England's impressive performance in the last half an hour against the fading force of the Azzuri on their own turf on Tuesday evening was credited to the injection of two livewires, Ross Barkley and Andros Townsend, both second half substitutes.
The latter provided the net busting strike that leveled the scores, earning England a deserved draw, and a guaranteed headline on the back pages of the tabloids.
According the the skipper, Wayne Rooney, however, the most important contribution came from the other substitute, his Manchester United team mate, Michael Carrick. "The best player on the pitch by a mile," Rooney gushed in an after-match interview of the televised game.
Article continues below
The line was delivered with the same deadpan inflection of understatement and straight faced disposition that Rooney always seems to carry in such discourses. It was nonetheless sincere, and one suspects that he wasn't only talking about England. The fortunes at his own club, of which he also captains, have improved dramatically over the past few games. Games in which Carrick has returned from a short spell on the sidelines due to injury and imposed his timely influence with his precise passing game.
It has certainly opened the doors to a long held debate about a player who divides opinion as surely as England crashing out of a major tournament before the second week is up.
Article continues below
For years we have bemoaned the national team's inability to keep possession of the ball, thus ensuring failure when facing a level of opposition that seems to know exactly how to do just that. It is hard to argue with Rooney's loyal opinion of Carrick on deeper analysis of the match.
Carrick's protection of the back four gave license for the flair players to have a go at the Italian's back three, while his measured probing,forward passes, and quick interchanges provided an intelligence lacking until his arrival into the game.
Spain's midfield maestro, Xavi, long ago expressed his own rather considered opinion on Carrick's worth, saying that if Spanish, Carrick would have earned many more caps than he did being English and under-appreciated. So, why wasn't Michael Carrick an automatic first choice for a succession of England managers? Including Fabio Capello, an Italian obsessed with keeping the ball, and who refused to allow him a second of playing time in South Africa, five years ago. Alex Ferguson, who trusted the player implicitly at Old Trafford, must have made strange reading of it all.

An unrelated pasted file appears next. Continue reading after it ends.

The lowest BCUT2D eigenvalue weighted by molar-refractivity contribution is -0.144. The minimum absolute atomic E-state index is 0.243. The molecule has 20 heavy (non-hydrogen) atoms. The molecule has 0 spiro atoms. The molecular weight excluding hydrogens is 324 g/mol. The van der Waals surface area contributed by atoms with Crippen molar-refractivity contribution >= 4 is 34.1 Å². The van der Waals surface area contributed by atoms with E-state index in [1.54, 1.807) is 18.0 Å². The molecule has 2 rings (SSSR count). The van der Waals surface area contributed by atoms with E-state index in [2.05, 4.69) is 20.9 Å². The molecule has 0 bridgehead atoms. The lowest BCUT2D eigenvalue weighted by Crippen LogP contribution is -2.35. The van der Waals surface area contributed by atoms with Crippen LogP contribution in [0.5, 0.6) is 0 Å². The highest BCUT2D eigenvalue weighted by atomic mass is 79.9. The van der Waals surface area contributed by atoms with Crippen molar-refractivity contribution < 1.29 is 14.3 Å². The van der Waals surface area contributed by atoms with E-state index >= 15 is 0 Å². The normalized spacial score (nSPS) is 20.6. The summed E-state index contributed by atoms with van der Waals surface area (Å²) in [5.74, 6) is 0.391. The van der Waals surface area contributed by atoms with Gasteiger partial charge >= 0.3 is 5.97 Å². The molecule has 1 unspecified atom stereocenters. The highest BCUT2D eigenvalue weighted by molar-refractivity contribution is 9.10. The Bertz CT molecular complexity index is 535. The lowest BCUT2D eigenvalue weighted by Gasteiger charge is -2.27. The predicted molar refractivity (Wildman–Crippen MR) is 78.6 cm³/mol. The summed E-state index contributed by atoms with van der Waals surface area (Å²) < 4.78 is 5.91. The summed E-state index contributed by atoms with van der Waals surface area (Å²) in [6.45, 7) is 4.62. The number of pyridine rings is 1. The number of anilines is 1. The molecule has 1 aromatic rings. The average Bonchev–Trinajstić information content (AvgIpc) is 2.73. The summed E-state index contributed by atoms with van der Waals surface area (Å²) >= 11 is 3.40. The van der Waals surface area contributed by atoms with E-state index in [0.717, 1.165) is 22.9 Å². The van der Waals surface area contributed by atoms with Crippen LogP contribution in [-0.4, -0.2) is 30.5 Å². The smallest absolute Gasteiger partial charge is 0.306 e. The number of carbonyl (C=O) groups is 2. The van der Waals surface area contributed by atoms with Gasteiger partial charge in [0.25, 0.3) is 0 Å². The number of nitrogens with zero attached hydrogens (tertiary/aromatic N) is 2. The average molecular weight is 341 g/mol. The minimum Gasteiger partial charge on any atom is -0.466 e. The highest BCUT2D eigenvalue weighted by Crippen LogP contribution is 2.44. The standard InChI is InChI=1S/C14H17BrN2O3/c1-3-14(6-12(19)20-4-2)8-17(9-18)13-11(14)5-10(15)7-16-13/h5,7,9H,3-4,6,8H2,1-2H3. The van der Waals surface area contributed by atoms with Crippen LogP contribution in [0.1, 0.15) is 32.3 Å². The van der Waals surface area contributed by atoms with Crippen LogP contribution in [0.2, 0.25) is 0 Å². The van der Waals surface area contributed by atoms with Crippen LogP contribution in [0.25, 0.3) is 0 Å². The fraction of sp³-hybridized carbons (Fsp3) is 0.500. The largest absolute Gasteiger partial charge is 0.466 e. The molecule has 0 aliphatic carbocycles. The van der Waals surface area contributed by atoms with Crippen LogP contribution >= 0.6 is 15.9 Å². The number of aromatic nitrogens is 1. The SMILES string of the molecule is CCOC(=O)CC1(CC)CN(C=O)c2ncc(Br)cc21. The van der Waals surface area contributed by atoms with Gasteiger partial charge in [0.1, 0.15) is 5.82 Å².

Carrick is in good company, though, in the doubting of worth to the national cause. We have had a real problem with players that don't either run themselves into the ground like a beast of burden, getting stuck in, or running like a headless chicken, chasing opponents with superior technique and know how. One of the most outstanding examples of unappreciated talent was sat in the ITV studios employed as a pundit. Glen Hoddle, a former England player and manager, was constantly derided by fans and press alike as an England player precisely for not covering the turf enough, of not getting stuck in to opponents, or chasing back to help the defence.
Lord preserve us. Why oh why didn't anyone with half the wit of an idiot understand then that he wasn't designed or built for any of that? He was good enough to build a team around. His silky touch, his deft intelligence in finding that certain pass, or making an informed run and creating space for a team mate wasn't considered good enough for England.
They wanted more, and instead got less. Sir Alf Ramsey told Alan Ball to win the ball, and then give it Bobby Charlton, in 1966, and to let him run the game. England won the World Cup that year. What happened in between that piece of wisdom and the following years in the wilderness? One suspects that had Diego Maradona been born an Englishman, he might have struggled to gain a regular England place in the 1980's due his lack of defensive discipline, and a perceived absence of tin hat desperation on the pitch.
Of course attitudes have improved over the past thirty years. The Premier League has been graced by the likes of Cantona, Zola, Bergkamp, Henry, Ronaldo, none of whom ever, "Put in a shift," or strained after an opponent, but whose worth to their teams was immeasurable. So the question must be asked, why has a player like Michael Carrick, appreciated by the most successful ever club manager in England, recognised by the Spanish, and embellished with praise from the England Captain and great hope of the last decade, not been a regular for his country as he had been for Fergie, and now Van Gaal? If attitudes have changed, as indeed they must have, perhaps they are not changing quickly enough.